Letter by Dimitrow and Undas Regarding Article, “Functional Impairment of von Willebrand Factor in Hypertrophic Cardiomyopathy: Relation to Rest and Exercise Obstruction”
To the Editor:
Recently, Le Tourneau et al1 demonstrated that in almost all patients with hypertrophic cardiomyopathy (HCM) and obstruction at rest, the von Willebrand factor (VWF) function is impaired through enhanced VWF proteolysis under high–shear-stress conditions. Importantly, a minimal resting left ventricular outflow tract (LVOT) gradient ranging from 13 to 17 mm Hg has also been shown to impair VWF function. The authors proposed an attractive cumulative effect hypothesis in HCM patients, with VWF impairment reflecting an average effect of daily nonobstructive and obstructive episodes. This hypothesis suggests that VWF impairment might become a marker of global obstruction burden useful in making decisions of intensity and strategy in (non)pharmacological treatment, especially in HCM patients with a latent or markedly labile LVOT gradient.
However, despite the high prevalence of VWF impairment in obstructive HCM, major spontaneous bleeds were rare.1 In our recent study,2 we demonstrated that LVOT obstruction is associated with increased thrombin generation and platelet activation, with the LVOT gradient being positively correlated with plasma levels of thrombin (thrombin-antithrombin complexes and prothrombin 1.2 fragments) and platelet markers (soluble CD40 ligand, β-thromboglobulin, and P-selectin). This finding suggests that LVOT obstruction might enhance the activation of blood coagulation in HCM patients by inducing high shear stress (due to turbulent flow) and hence compensate, to some extent, the hemostatic consequences of VWF-mediated hemostasis impairment. This discovery might explain, at least in part, the low annual incidence of major bleeds in HCM patients.1 In the literature, the coexistence of acquired prothrombotic risk factors, in some cases, may modulate thrombohemorrhagic balance, overcome the bleeding tendency, and lead to a milder clinical phenotype and, in rare cases, an increased probability of developing thrombotic complications.3–4 Moreover, we showed that C-reactive protein and interleukin-6 tend to be elevated in obstructive HCM, and their serum levels also correlate with the LVOT gradient.2 This result might contribute to increased thrombin formation because evidence suggests that enhanced inflammation activates blood coagulation.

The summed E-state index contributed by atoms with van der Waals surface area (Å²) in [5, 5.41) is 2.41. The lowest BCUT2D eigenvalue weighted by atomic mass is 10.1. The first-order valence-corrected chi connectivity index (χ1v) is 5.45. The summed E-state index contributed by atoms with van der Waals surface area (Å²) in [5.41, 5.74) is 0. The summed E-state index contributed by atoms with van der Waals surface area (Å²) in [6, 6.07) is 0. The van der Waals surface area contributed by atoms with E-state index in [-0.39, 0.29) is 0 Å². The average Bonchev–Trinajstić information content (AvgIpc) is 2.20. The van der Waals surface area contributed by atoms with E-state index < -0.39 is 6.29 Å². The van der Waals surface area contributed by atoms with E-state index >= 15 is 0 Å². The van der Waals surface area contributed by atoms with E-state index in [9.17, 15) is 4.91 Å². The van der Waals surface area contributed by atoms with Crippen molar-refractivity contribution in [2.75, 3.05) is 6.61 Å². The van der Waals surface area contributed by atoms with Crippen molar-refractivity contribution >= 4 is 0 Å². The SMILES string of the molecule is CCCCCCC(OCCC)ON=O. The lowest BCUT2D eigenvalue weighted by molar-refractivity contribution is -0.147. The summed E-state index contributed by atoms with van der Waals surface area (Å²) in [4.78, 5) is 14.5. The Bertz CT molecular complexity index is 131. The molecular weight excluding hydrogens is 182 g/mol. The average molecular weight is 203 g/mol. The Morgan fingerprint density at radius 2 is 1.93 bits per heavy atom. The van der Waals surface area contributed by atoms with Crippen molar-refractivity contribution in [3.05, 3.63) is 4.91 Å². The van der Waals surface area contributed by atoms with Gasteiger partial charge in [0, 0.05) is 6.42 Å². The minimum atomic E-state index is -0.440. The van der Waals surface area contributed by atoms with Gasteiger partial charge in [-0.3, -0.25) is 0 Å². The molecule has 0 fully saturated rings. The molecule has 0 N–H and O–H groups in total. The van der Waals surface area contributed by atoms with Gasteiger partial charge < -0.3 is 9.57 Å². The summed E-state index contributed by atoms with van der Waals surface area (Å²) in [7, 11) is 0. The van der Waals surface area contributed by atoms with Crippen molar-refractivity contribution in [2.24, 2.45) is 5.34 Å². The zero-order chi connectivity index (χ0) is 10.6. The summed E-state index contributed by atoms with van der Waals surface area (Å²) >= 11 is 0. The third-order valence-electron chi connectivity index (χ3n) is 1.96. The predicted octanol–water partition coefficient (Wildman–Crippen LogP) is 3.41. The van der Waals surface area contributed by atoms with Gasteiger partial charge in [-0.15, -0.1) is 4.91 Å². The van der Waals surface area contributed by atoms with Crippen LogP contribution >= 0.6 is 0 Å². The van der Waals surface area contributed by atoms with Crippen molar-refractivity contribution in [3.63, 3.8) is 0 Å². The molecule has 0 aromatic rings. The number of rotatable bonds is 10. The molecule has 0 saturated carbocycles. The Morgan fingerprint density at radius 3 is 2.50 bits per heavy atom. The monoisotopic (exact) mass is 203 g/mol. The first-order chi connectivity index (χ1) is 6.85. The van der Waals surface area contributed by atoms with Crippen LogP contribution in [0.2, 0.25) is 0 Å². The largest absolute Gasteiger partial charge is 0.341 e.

In summary, overall hemostatic effects of LVOT obstruction in HCM should include procoagulant mechanisms of high shear stress. Both anatomic (systolic anterior motion of mitral leaflet with or without septal contact) and hemodynamic (pressure gradient) abnormalities generating turbulent flow might play a role in the prothrombotic state. It remains to be established to what extent these effects contribute to clinical phenotype (thrombohemorrhagic balance) of acquired VWF syndrome type 2A in this common genetic myocardial disease.
Le Tourneau T, Susen S, Caron C, Millaire A, Maréchaux S, Polge AS, Vincentelli A, Mouquet F, Ennezat PV, Lamblin N, de Groote P, Van Belle E, Deklunder G, Goudemand J, Bauters C, Jude B. Functional impairment of von Willebrand factor in hypertrophic cardiomyopathy: relation to rest and exercise obstruction. Circulation. 2008; 118: 1550–1557.
Dimitrow PP, Undas A, Bober M, Tracz W, Dubiel JS. Obstructive hypertrophic cardiomyopathy is associated with enhanced thrombin generation and platelet activation. Heart. 2008; 94: e21.